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Listening, Learning and Living: End-of-Life Care in Chinese-American Communities

June 6, 2023
By VNS Health
From Patch
By Our Experts
vns health team member knocking on green door

VNS Health Hospice Clinicians Take a Moment to Reflect During National Nurses Month and AAPI Heritage Month

Nurse Savi Isinkaunan remembers sitting with one of her hospice patients, an Asian immigrant in New York City, when Savi needed to reach out and call the patient’s adult daughter, who lived thousands of miles away back in their home country. Nearing the end of life, the patient could no longer communicate, but Savi was there to help. Savi wanted to discuss end-of-life plans with the family member, but the daughter was struggling. Knowing her mother was in her final days, unable to communicate and so far away, was daunting—and brought forth a mix of emotions, including frustration, fear, and sadness.

Savi calmly asked the family member, “Just imagine you’re here with us right now, and that your parent is part of this conversation—what do you think your mother would want?” Savi noticed an immediate change in the daughter’s voice, and a certain calm as the conversation went on. “It’s in those moments when family members really ‘get it’—the idea that hospice, and the care we’re providing is very much about quality of life, and people making choices that are best for them,” said Savi.

As a hospice nurse with the home and community health nonprofit VNS Health, Savi is intimately familiar with this dynamic. In addition, as an immigrant herself to the U.S. from Taiwan, she also understands the challenges of being far away from family, and the cultural differences at hand. These differences often extend to basic awareness of hospice care and its benefits. The National Hospice and Palliative Care Organization (NHPCO) noted in their recently published resource guide that many foreign-born Chinese-Americans are not familiar with hospice or EOL planning.

“People are always grateful when you can communicate with them in the same language, and there are also cultural norms and taboos to be mindful of,” said Savi. “While some cultures are straightforward about discussing issues related to dying, for many Chinese, this isn’t always the way it is usually done, so families sometimes struggle to discuss end-of-life plans.”

In an accompanying survey of Chinese-Americans, NHPCO found that “45% had heard of the word ‘hospice,’ but only 21% reported knowing anyone who has used hospice.” However, survey respondents also showed a willingness to learn more about hospice, with 94% saying that if their family or friends were seriously ill, they would tell them about hospice services.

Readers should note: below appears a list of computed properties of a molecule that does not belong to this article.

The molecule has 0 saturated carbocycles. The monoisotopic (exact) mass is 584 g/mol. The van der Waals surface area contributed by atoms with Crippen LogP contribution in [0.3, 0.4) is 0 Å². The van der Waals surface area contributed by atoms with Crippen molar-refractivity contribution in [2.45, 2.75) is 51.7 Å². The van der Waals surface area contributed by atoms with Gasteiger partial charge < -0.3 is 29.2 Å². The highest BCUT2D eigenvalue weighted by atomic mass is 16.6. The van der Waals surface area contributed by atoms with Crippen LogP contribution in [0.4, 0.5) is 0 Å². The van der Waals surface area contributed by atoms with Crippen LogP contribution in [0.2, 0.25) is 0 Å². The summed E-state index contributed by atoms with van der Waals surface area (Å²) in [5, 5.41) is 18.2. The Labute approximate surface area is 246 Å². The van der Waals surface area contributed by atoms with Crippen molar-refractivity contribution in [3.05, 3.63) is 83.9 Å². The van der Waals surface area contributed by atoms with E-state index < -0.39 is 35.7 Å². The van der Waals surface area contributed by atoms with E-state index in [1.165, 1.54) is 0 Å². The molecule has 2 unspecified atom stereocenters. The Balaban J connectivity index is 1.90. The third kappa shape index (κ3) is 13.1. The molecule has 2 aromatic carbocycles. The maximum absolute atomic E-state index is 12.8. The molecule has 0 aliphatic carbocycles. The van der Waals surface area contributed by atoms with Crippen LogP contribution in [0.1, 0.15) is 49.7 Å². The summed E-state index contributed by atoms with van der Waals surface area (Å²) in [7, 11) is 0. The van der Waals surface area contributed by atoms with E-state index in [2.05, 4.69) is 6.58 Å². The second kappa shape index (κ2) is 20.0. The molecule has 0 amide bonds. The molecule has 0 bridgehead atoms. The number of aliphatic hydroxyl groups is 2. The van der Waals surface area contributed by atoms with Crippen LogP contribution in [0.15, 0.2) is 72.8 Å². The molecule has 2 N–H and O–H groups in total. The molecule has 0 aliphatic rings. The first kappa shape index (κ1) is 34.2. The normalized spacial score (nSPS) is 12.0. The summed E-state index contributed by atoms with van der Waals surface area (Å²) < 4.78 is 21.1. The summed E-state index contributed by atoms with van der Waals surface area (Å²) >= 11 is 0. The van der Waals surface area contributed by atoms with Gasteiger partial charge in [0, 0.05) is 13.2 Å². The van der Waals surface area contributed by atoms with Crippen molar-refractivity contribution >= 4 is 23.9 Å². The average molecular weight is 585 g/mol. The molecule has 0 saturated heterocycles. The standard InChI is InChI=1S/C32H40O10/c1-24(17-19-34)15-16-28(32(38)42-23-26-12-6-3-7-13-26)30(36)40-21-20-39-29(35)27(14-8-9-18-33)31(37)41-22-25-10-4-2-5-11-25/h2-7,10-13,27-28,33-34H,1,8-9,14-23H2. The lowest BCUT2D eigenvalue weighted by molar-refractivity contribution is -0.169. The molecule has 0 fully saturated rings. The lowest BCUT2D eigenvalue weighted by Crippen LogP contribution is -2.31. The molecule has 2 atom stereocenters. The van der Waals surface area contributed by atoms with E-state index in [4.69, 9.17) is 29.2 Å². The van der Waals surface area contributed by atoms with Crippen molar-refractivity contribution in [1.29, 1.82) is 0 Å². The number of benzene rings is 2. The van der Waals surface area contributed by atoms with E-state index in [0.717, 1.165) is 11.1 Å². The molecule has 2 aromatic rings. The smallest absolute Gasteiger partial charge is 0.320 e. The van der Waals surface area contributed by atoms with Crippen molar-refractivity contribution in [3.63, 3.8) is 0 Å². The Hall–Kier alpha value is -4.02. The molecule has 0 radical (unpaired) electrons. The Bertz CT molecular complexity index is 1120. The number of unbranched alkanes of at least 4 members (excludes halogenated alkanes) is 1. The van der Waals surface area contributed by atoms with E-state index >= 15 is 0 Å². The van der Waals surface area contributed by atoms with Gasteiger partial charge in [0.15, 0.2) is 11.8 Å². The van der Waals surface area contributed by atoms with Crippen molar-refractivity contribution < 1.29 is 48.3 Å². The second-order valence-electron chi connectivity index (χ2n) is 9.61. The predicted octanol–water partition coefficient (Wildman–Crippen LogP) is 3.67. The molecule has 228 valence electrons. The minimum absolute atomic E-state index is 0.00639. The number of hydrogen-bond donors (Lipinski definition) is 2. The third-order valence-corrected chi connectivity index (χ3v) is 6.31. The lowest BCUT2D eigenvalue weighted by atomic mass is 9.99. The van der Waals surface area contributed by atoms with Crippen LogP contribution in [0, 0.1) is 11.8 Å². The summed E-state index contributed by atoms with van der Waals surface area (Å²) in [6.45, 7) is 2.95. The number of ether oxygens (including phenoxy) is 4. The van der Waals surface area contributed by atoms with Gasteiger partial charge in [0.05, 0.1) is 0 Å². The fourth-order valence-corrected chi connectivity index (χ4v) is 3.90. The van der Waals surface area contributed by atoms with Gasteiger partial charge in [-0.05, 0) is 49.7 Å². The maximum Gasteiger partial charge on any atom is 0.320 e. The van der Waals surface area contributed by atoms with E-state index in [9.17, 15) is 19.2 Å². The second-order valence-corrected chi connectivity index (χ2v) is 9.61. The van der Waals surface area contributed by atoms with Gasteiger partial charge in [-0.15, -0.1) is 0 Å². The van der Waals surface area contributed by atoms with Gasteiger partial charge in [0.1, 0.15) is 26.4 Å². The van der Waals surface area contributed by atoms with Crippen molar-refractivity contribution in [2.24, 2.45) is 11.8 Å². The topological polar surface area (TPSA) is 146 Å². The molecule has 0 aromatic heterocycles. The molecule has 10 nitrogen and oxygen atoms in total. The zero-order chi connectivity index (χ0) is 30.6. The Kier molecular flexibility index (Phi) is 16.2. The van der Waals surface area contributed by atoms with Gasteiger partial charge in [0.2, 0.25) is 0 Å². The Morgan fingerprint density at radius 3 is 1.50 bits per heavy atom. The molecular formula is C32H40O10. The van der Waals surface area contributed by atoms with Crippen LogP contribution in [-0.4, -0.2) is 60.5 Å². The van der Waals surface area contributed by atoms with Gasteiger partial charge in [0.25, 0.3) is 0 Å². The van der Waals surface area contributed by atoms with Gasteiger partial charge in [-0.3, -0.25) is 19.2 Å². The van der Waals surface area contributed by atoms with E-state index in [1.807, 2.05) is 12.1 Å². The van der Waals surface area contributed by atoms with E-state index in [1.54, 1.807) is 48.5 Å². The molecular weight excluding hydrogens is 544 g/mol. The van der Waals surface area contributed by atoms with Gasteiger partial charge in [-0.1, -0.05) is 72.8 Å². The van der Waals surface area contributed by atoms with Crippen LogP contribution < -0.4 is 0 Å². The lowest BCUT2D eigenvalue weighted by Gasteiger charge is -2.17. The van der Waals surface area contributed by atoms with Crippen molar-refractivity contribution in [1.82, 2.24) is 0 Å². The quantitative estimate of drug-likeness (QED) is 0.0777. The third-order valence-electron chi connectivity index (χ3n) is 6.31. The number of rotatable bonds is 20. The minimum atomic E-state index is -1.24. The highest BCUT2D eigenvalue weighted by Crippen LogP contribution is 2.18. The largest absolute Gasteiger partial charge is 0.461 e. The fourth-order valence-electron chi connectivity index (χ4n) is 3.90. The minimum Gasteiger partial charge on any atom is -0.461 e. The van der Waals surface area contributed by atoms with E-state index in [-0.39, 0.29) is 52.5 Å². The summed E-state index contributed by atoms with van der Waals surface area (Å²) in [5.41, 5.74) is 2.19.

Ling Wai-Fung, a hospice social worker with VNS Health, also serves Manhattan’s Lower East Side and Chinatown, and has seen firsthand how important it is to carefully navigate end-of-life care with families of different backgrounds. Ling notes that as an immigrant himself, having moved to the United States 40 years ago from Hong Kong, he is more familiar with some of the social etiquette that clinicians should be aware of with Chinese families and hospice patients, especially when they first meet.

“Chinese families are almost always very welcoming when we first visit,” said Ling, “but it’s also important to be aware that you can’t just jump into talking about medical care, as that’s considered unusual.” He notes that when he walks into a patient’s home, he is mindful to keep an eye out to see if they have lots of family photos, or if they have religious symbols around the home, all little messages that can help him better meet the patient where they’re at.

Connecting can involve something as simple as knowing what holidays and traditions to be aware of. “I always schedule any planned away time during Chinese New Year, because I know families are less likely to want a visit from clinicians during that time,” Ling said. “During Chinese New Year, it’s considered very bad luck to speak about illness or death, so we have to be as respectful as possible of those beliefs.”

Savi and Ling both note that patients are grateful when they can speak with them in their native language, helping them parse complicated medical jargon or navigate paperwork. And beyond physical care, families are also eager to know what kind of spiritual and mental health support is available. As recent reporting found, 63% of Asians, more than any other ethnicity, said they would want emotional support services when considering end-of-life plans.

The two clinicians add that their clients are glad they can learn more about what hospice care entails, and that their team is there to have those conversations and answer any questions patients may have about end-of-life care. “One patient of mine and his daughter wanted to know what prognosis his doctors had for him, and I explained that though it was impossible to say for certain, there were likely just a few weeks left.” Knowing that, the patient decided to fly back to China to see his daughter and family and live his last days with those he cared for around him. “Afterwards, the daughter called to thank me for being so truthful, because it meant they were able to make the decision to be together in those final days,” said Savi.

Serving in the diverse New York City community, members of the VNS Health Hospice Care team care for families of many backgrounds, that are sometimes very different from their own. Whether bonding over shared experiences or getting to know patients from cultures that are radically different from their own, building these one-on-one connections are among the most rewarding aspects of being a home health care clinician. For Savi and Ling, building those bonds as a life nears its end is more than a job—it’s a profound and meaningful honor.